Our study used a tropical–temperate biogeographic transition zone characterized by seascape-scale patches of coexisting reef-building corals (Acropora spp.), kelp forests (Ecklonia radiata), Sargassum spp. beds, and turf to test the potential trophic and energetic consequences of predicted biogenic habitat reconfigurations under future warming scenarios (Vergés et al. 2019). We showed that reef fish species co-occurring in coral and kelp habitats displayed greater signals of trait convergence, highlighting a directional selection towards functional strategies that maximizes the use of the available niche space provided by these habitats (Winemiller et al. 2015). In contrast, species co-occurring in turf and Sargassum spp. habitats displayed greater signals of trait divergence, potentially signalling ecological opportunities minimizing niche overlap and thus enhancing species’ coexistence (Mcgill et al. 2006). The local filtering of species’ traits had an imprint on the trophic and energetic dynamics of reef fish assemblages, with remarkably high secondary productivity in turf and mixed habitats compared to Sargassum spp., kelp, and coral habitats. Despite these perceived gains in fish biomass production, turnover (i.e. the rate of biomass flow) was often decoupled for most trophic guilds, particularly for fishes that act as conduits of energy from primary producers to higher trophic levels (i.e. microinvertivores). Higher turnover rates in coral compared to turf habitats, despite their substantially lower productivity, have important implications for conservation and fisheries management, questioning the ability of structurally degraded reef configurations to maintain fish productivity over longer timescales (Robinson et al. 2019; Morais et al. 2020).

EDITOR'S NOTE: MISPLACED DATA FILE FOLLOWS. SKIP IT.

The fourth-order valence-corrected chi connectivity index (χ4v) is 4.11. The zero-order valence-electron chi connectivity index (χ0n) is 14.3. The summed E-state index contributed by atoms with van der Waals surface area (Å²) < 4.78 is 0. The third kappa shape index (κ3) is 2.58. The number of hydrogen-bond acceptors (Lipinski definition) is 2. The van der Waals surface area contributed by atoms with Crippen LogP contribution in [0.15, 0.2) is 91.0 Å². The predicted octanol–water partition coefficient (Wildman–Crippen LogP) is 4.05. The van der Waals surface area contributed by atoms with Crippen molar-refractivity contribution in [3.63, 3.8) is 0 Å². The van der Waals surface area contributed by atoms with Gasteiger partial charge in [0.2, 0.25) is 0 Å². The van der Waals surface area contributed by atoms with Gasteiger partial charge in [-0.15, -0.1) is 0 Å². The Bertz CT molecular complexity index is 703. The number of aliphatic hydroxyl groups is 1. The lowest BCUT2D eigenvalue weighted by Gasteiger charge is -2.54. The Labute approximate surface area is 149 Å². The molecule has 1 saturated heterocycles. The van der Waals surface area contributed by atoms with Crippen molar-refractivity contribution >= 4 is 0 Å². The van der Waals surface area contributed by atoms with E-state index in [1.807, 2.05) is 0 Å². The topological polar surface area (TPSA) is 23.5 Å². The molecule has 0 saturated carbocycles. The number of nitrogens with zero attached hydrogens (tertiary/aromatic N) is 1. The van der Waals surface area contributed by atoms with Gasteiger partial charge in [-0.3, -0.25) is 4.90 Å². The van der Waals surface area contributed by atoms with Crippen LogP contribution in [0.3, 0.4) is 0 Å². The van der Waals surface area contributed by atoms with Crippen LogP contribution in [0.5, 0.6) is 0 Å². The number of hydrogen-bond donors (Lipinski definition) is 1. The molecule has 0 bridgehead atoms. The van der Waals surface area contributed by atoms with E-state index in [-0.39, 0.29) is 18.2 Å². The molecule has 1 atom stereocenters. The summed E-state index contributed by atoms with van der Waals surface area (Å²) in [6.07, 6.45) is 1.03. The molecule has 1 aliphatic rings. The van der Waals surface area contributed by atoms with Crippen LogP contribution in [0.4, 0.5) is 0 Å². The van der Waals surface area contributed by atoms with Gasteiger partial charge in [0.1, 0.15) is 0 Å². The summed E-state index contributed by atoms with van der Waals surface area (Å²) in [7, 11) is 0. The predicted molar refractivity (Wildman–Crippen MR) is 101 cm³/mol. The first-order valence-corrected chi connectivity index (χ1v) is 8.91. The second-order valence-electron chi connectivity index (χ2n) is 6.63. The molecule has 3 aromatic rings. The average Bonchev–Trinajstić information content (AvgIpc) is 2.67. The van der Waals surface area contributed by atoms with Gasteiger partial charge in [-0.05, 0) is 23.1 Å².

The higher proportion of functionally convergent assemblages found in coral and kelp habitats might be related to their higher physical structural complexity. This complexity can offer increased protection against predation to species with particular sizes (e.g. small-bodied) or behaviours (e.g. cryptic) (Graham and Nash 2013; Rogers et al. 2018a, b), while limiting the accessibility to nutritional resources to species with specialised diets (Beger, 2021; Stuart-Smith et al. 2021). For instance, in our study region, the abundance of highly specialised corallivorous fishes (family Chaetodontidae) displayed a positive association with the cover of reef-building corals, supporting previous observations in coral reefs (Pratchett et al. 2011), and highlighting their vulnerability to coral mortality (Graham et al. 2011), irrespective of the thermal environment (Stuart-Smith et al. 2018). Similarly, many temperate reef fish species in the region are habitat specialists, dwelling within vegetated habitats to minimize predation risk (Tuya et al. 2009). Habitat selection by specialist species can thus mediate the range-expansion success of tropical fishes into temperate regions (Beck et al. 2017), as exemplified by the close association between warm-affinity species and the cover of hard coral and turf habitats. This highlights the importance of local biotic factors in predicting climate-driven species redistributions, questioning model approaches that solely rely on regional climatic trends (Fernandes et al. 2020).